Sunday, July 12, 2015

The strange case of liberal secularists on the one hand, and BJP’s Hindutva right-wingers on the other, bending over backwards in wanting to be on the friendliest of terms with Pakistan

New Delhi: The liberal English newspapers and television news channels declared that Prime Minister Narendra Modi will visit Pakistan at the invitation of his Pakistan Nawaz Sharif. It is a nuanced untruth. It is true that Modi will go to Pakistan in 2016. It is true that Sharif invited Modi when he met the Indian prime minister on the sidelines of the Shanghai Cooperation Organisation (SCO) meeting at Ufa in Russia on Friday (July 10). But the fact that has been relegated to the background is that Modi’s visit to Pakistan will not be a bilateral state visit. He will be attending the South Asian Association of Regional Cooperation (SAARC) summit to be held in Pakistan next year. Sharif extended Modi an invitation to attend the SAARC summit.

As always happens at all the SAARC summits, it will be the Sharif-Modi meeting in Islamabad in 2016 that will dominate headlines. It happened at the SAARC summit in Islamabad in 2004. It was the Pervez Musharraf-Atal Bihari Vajpayee meeting that overshadowed everything else. It was the joint statement issued then, where it was stated that Pakistan will not allow its territory to be used by terrorists to attack India which was flaunted as the trophy of Indian diplomacy. It was then national security adviser and principal secretary in Vajpayee’s PMO, Brajesh Mishra’s talks with the Pakistan intelligence officials that made the news. Asked about his meetings at a press briefing, Mishra said in jest that he had been meeting with intelligent people.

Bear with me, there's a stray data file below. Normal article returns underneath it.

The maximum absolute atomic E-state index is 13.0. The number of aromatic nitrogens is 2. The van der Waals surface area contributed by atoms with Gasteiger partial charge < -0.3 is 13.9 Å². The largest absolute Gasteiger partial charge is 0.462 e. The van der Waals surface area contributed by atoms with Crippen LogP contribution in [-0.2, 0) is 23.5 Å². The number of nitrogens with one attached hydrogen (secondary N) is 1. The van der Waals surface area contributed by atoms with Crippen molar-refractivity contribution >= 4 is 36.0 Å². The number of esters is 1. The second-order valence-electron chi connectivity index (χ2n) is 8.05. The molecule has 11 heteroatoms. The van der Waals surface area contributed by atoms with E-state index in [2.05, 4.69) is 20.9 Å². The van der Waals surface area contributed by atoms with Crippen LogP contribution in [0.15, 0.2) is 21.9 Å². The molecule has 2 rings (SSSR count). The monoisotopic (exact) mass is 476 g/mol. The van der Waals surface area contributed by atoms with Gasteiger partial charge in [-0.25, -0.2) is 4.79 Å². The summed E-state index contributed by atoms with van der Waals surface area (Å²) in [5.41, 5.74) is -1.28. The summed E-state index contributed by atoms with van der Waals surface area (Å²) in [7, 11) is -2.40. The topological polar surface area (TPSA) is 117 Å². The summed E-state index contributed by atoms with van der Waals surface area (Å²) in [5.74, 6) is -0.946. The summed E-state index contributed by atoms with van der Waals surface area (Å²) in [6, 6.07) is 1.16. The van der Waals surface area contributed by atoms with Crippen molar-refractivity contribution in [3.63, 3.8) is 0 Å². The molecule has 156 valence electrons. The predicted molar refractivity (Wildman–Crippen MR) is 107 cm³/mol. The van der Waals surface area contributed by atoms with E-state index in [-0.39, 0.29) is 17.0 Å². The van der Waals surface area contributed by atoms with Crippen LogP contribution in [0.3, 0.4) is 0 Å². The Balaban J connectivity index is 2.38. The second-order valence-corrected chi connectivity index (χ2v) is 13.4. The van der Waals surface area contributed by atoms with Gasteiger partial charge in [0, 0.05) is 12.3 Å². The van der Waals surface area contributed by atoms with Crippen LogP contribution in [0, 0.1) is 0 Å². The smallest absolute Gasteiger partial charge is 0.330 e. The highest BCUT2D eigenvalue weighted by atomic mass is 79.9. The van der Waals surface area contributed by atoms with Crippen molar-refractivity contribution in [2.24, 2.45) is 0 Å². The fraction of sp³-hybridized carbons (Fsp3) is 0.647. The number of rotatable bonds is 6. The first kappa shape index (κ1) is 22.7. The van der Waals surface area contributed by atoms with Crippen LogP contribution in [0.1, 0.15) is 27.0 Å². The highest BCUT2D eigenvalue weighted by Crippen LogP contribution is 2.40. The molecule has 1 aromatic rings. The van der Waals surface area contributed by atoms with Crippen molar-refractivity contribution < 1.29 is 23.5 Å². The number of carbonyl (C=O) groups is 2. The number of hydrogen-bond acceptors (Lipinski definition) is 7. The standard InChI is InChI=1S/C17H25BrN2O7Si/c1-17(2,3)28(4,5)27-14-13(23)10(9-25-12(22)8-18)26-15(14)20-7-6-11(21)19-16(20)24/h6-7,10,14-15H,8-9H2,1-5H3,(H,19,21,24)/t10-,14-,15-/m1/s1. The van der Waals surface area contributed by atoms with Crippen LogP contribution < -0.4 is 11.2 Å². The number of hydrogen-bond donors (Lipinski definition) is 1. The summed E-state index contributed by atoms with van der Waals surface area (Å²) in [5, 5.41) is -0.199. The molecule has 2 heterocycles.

It should not come as a surprise then if the Sharif-Modi summit that will make news in Islamabad in 2016 and the SAARC summit will be mentioned in passing. The Indian liberal media will play an important role in eliding SAARC from the news of the day next year.

It is interesting to look at the idealistic motivations of the liberal secularists in the media and outside in desiring to promote friendly bonding with Pakistan. They will spout the pre-Independence rhetoric of how the people of India and Pakistan share culture, language, customs and what not. They feel but they do not say that India-Pakistan bonding will be an eloquent expression of Hindu-Muslim unity and that of secularism. It has to be clarified that for these Indian liberal secularists it is the multi-religious, and more importantly Hindu-Muslim, ‘bhaichara (fraternity)’, that is the definition of secularism. It is indeed the funny Indian distorted definition of secularism! The liberal secularist Hindus in India cannot bring themselves to forget that they are Hindus, and they seek the friendliest of ties with the Muslims. The Muslim liberal secularists in India seem to entertain the sentiment that one of the best ways of safeguarding the lives and property of Muslims in India is to promote India-Pakistan bonhomie. The Indian Muslims want to elide the political distortion of an Islamic state because they know that it does not serve the interests of Indian Muslims in any way.